Screens. A collection of very short stories - 1


To anyone standing on the threshold of the living room, Mildred would have looked peaceful. Maybe because the worn-out brown corduroy couch on which she was lying stood in the far corner. Maybe because all the shutters of her small house were closed, and only the TV and the 15.6” Toshiba laptop gave off some sallow light.
That’s the advantage of a remote position and dim lighting. Sordid details remain hidden. Like the greasy stains on Mildred’s faded pink tracksuit, for instance, or the crumbs littering the couch as well as the floor around the coffee table, or the half-eaten take-out pizza next to the 20 oz. Coca Cola tumbler. Distance and dim lighting make any reality seem swell.
But to Sergeant O’Leary, Mildred didn’t look peaceful at all. When he bent over to take her pulse—not that he needed any proof, but he had to follow the procedure—, he noticed that she rather wore a shocked expression. There was surprise, of course, and anguish. With a hint of indignation and disappointment, maybe.
Sergeant O’Leary didn’t know—and wouldn’t have cared anyway—that Mildred looked as disgusted as she had in 2004, when her whole life had suddenly lost its purpose on May 6. He didn’t know that she had barely budged from that very same couch ever since.
After the coroner had finished his exam and the undertakers zipped up Mildred’s body in black plastic, the sergeant set about to switch off her laptop. He realized she’d been visiting the Facebook-page of “Friends”. The window of the last post she’d published was still open.
“My chest hurts I’m dying”, she had typed.
Gleaning 261 Likes.


Charlotte sometimes

and sometimes, Charlotte, sometimes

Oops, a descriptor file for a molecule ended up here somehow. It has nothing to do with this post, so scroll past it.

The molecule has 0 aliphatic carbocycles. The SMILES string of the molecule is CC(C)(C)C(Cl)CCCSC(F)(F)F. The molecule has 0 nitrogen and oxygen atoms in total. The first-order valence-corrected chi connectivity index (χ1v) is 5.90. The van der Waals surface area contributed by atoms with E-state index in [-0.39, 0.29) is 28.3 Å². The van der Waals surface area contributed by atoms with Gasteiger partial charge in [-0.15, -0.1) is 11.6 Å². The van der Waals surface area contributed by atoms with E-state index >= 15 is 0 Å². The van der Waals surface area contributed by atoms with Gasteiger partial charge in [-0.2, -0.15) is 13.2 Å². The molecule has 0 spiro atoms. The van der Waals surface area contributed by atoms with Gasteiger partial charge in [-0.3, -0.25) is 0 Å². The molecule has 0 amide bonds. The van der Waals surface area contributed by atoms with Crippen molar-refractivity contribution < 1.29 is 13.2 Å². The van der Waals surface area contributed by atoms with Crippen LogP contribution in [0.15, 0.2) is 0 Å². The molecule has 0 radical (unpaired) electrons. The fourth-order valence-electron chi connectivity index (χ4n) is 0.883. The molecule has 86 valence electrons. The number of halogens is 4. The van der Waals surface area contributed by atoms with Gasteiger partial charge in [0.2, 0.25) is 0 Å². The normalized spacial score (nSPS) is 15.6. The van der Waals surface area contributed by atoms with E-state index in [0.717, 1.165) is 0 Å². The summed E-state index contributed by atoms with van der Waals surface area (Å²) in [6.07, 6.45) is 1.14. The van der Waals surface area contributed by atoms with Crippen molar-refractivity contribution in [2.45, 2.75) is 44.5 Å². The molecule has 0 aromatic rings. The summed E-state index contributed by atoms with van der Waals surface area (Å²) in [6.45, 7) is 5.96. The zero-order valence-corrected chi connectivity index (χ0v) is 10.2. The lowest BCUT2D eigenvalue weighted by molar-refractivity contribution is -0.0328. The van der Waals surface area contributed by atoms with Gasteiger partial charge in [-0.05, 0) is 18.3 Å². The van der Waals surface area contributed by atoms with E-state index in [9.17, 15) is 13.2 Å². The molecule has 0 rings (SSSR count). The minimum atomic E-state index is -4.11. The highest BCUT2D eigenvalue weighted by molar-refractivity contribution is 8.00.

I dream of Zanzibar,
and my pillow smells of cloves,
of nutmeg, cinnamon, black pepper,
around me rooms, large and bare,
and raffia rugs tickle my feet

my dream, Charlotte, feels like
your pink silk dressing gown
and wears your fragrance
even when I dream that I taste salt
on your white face,
the salt of tidy breezes
and your enslaving tears

and then, Charlotte, you’re gone,
and I am wandering, alone,
through narrow, empty streets,
a ghost in a deserted Stone Town,
I pass before withered houses,
their blue paint peeling off the walls,
I pass before the House of Wonders,
half-crumbling now, like our hopes

and sometimes, Charlotte, sometimes
I long for those monsoon afternoons
when we had tea and watched
brave butterflies rise up
from our sandy beach
into the heavy rain, the black clouds,
they looked like white and yellow,
golden, green and red dots
of a tale we still had to invent


Je suis Charlie

This is not a religion.
Their arsenal of mass destruction:
pencils, crayons, watercolours.

They aimed them at politicians
and priests who know it all,
at rabbis, imams, vicars,
at puffed-up, loaded businessmen,
narcissistic mayfly starlets,
prophets and messiahs.

Their job was to mock those
who want to prevent us from using our brains. 
Against the narrowminded
they brandished satire, wit, freedom of speech.
Paper bullets.
How many killed,
how many injured by their deeds?

“I’d rather die standing
than live on my knees”,
one of them said.

His lethal error was to blank out
that you can’t vanquish humourlessness
with humour.
With drawings you can fight
but not someone
pulling the trigger of his

"Should we fight for our ideas;
or should we fight with our ideas?"
Voltaire (1694 - 1778)

Paris 2015-01-07 
For the journalists of the satirical weekly "Charlie Hebdo" 
killed today by two terrorists. RIP.


My best wishes…

2014-12-31: Wishing all of you a nice last day, see you next year :-)
31. 12. 2014: Wünsche euch allen einen schönen letzten Tag, bis nächstes Jahr :-)
31/12/2014 : À vous tous, une belle dernière journée, et à l'année prochaine :-)


Bodies (15)

Standing at the railing, side by side, with the sea spread out around us like a sparkling, moving carpet, we watch the rising sun bathe the fresh morning in unreal hues.